We can’t create heaven on earth: more from #ActonU

We can’t create heaven on earth: more from #ActonU June 18, 2015

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More of our “correspondent on the spot” at Acton University! Read his first post here. And follow the Twitter feed from the conference here.


By Edwin Woodruff Tait

Last night’s lecture was a plenary session introducing the themes of Acton University as a whole. As a first time participant, I am required to attend four introductory lectures today which further lay out the basic principles that shape how Acton University addresses specific questions of politics and economics. Both the plenary last night and the first lecture this morning (on the Christian view of human nature) were given by Dr. Samuel Gregg, an Australian (really Tasmanian) moral philosopher and political economist who serves as “director of research” at the Acton Institute. Both lectures covered very similar ground–an overview of what Dr. Gregg sees as basic Christian philosophical principles, especially having to do with human nature, and a polemic against ideas that Gregg finds to be irrational and socially harmful. The words “emotivist” and “sentimental” occurred a lot in both lectures.

In both lectures, Gregg laid out the classical Christian, natural law perspective in which reason is a reflection of the divine Logos, the ordering principle of the universe. This perspective, as he pointed out, laid the foundation for Western civilization as we know it, and in particular of the university system. In an argument reminiscent of chapter 6 of Brad Gregory’s The Unintended Reformation, Gregg accused modern academia (and society in general) of having ripped out the foundation for serious inquiry into ethics and social justice by denying the transcendent source of human reason. Without the conviction that there is an ultimate, eternal truth, questions of justice and equality come to be resolved in the language of “offense” and “hurt” rather than in the language of truth and falsehood.

Specifically, Gregg addressed the contemporary social concern with “inequality,” arguing that rationally many forms of inequality are necessary for human flourishing. He professed to be “puzzled” by Pope Francis’ statement that inequality is the source of social evils, because after all, isn’t sin the source of social evils? The only inequality he specifically admitted to disapproving of was the inequality attendant on proximity to government. (He pointed out that the ten richest counties in the U.S. are all in the neighborhood of Washington, D.C.) Free markets and economic growth, Greg argued, depend on hard-working, risk-taking people who have reason to believe that their efforts and risks will be rewarded. Governmental concern with reducing inequality can lead to a situation (as in Venezuela) where the rich flee the country, the middle classes become poorer, and so there is less inequality. Rational inquiry into the nature of the created order, according to Gregg, prevents such naive, sentimental mistakes. If we truly desire to express love in a just social order, then we will support economic and other forms of freedom, even if this results in inequality.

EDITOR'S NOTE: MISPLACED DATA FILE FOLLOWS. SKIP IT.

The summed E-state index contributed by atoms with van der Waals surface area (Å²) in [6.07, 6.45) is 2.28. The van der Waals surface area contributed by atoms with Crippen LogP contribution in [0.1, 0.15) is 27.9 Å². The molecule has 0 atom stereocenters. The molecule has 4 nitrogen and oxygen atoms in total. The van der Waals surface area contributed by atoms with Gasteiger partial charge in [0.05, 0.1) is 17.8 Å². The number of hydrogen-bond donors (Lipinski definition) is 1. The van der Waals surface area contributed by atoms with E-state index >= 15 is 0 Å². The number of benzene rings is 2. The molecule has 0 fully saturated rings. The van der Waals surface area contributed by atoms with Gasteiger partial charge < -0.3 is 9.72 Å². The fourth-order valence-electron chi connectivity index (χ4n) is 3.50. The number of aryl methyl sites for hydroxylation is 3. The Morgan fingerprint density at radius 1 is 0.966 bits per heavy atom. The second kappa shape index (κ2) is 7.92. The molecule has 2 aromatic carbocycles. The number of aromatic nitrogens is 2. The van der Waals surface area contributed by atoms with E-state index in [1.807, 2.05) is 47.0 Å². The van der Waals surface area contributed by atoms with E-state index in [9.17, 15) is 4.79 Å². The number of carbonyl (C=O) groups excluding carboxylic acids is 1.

In this morning’s lecture, Gregg provided a more systematic account of the Christian view of human nature (philosophical anthropology) as he understands it. The six basic principles of Christian anthropology, according to Gregg, are

  1. Humans are embodied persons
  2. Human reason is capable of going beyond positive sciences to know the truth of normative claims
  3. Humans have unique capacity–choice
  4. Humans are creative beings and essentially different from all other created things
  5. Humans are fallen and therefore fallible
  6. Humans are simultaneously individual and social in ways no other creatures can be

On each of these points, Gregg contrasted the Christian perspective with “secularist” alternatives, typically divided into contrasting pairs. (This reflects Aristotle’s idea that virtue is a “golden mean” between two destructive extremes.) So, on the first point,  the Christian understanding of the human person as an embodied soul contrasts with both dualist and materialist views of personhood. If human dignity depends solely on consciousness, then people who are not fully conscious (such as infants or severely disabled people) are not fully human and lack full human rights. Materialism, on the other hand, makes moral absolutes impossible–you can say that totalitarianism is unpleasant but not that it is wrong. Pleasure and pain are not moral qualities.

Read about what Gregg thinks is wrong with secularism on the next page!

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